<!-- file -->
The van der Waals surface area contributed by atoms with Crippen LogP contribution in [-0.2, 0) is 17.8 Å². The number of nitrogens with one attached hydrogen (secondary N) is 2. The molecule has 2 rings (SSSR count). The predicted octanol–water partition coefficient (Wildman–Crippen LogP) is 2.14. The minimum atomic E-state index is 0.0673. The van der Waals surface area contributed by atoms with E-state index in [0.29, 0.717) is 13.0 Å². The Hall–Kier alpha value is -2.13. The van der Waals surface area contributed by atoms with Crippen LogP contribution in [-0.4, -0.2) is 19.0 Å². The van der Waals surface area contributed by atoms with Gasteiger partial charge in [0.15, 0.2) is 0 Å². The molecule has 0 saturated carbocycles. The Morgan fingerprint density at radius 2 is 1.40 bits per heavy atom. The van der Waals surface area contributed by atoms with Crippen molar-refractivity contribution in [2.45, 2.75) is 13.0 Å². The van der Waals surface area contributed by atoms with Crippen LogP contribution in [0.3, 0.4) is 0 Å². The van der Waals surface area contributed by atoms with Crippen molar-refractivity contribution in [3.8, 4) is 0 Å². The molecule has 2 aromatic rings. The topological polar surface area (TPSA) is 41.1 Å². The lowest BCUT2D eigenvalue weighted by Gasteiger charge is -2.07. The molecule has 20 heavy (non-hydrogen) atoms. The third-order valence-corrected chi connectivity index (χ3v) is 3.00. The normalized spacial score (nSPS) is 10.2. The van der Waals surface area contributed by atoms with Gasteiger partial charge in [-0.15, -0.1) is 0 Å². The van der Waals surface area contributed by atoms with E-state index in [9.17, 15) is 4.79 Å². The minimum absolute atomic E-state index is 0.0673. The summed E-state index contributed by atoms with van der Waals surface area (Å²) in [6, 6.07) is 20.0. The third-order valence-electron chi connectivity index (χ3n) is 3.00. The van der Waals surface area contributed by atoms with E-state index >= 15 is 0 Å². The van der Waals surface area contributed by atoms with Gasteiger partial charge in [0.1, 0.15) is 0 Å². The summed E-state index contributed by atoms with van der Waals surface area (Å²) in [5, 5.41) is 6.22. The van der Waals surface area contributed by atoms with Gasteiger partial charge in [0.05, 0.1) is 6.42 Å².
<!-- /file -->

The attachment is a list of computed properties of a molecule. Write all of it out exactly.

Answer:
The van der Waals surface area contributed by atoms with Crippen LogP contribution in [-0.2, 0) is 17.8 Å². The number of nitrogens with one attached hydrogen (secondary N) is 2. The molecule has 2 rings (SSSR count). The predicted octanol–water partition coefficient (Wildman–Crippen LogP) is 2.14. The minimum atomic E-state index is 0.0673. The van der Waals surface area contributed by atoms with E-state index in [0.29, 0.717) is 13.0 Å². The Hall–Kier alpha value is -2.13. The van der Waals surface area contributed by atoms with Crippen LogP contribution in [-0.4, -0.2) is 19.0 Å². The van der Waals surface area contributed by atoms with Gasteiger partial charge in [0.15, 0.2) is 0 Å². The molecule has 0 saturated carbocycles. The Morgan fingerprint density at radius 2 is 1.40 bits per heavy atom. The van der Waals surface area contributed by atoms with Crippen molar-refractivity contribution in [2.45, 2.75) is 13.0 Å². The van der Waals surface area contributed by atoms with Crippen LogP contribution in [0.3, 0.4) is 0 Å². The van der Waals surface area contributed by atoms with Crippen molar-refractivity contribution in [3.8, 4) is 0 Å². The molecule has 2 aromatic rings. The topological polar surface area (TPSA) is 41.1 Å². The lowest BCUT2D eigenvalue weighted by Gasteiger charge is -2.07. The molecule has 20 heavy (non-hydrogen) atoms. The third-order valence-corrected chi connectivity index (χ3v) is 3.00. The normalized spacial score (nSPS) is 10.2. The van der Waals surface area contributed by atoms with Gasteiger partial charge in [-0.15, -0.1) is 0 Å². The van der Waals surface area contributed by atoms with E-state index in [9.17, 15) is 4.79 Å². The minimum absolute atomic E-state index is 0.0673. The summed E-state index contributed by atoms with van der Waals surface area (Å²) in [6, 6.07) is 20.0. The third-order valence-electron chi connectivity index (χ3n) is 3.00. The van der Waals surface area contributed by atoms with E-state index >= 15 is 0 Å². The van der Waals surface area contributed by atoms with Gasteiger partial charge in [0.1, 0.15) is 0 Å². The summed E-state index contributed by atoms with van der Waals surface area (Å²) in [5, 5.41) is 6.22. The van der Waals surface area contributed by atoms with Gasteiger partial charge in [0.05, 0.1) is 6.42 Å².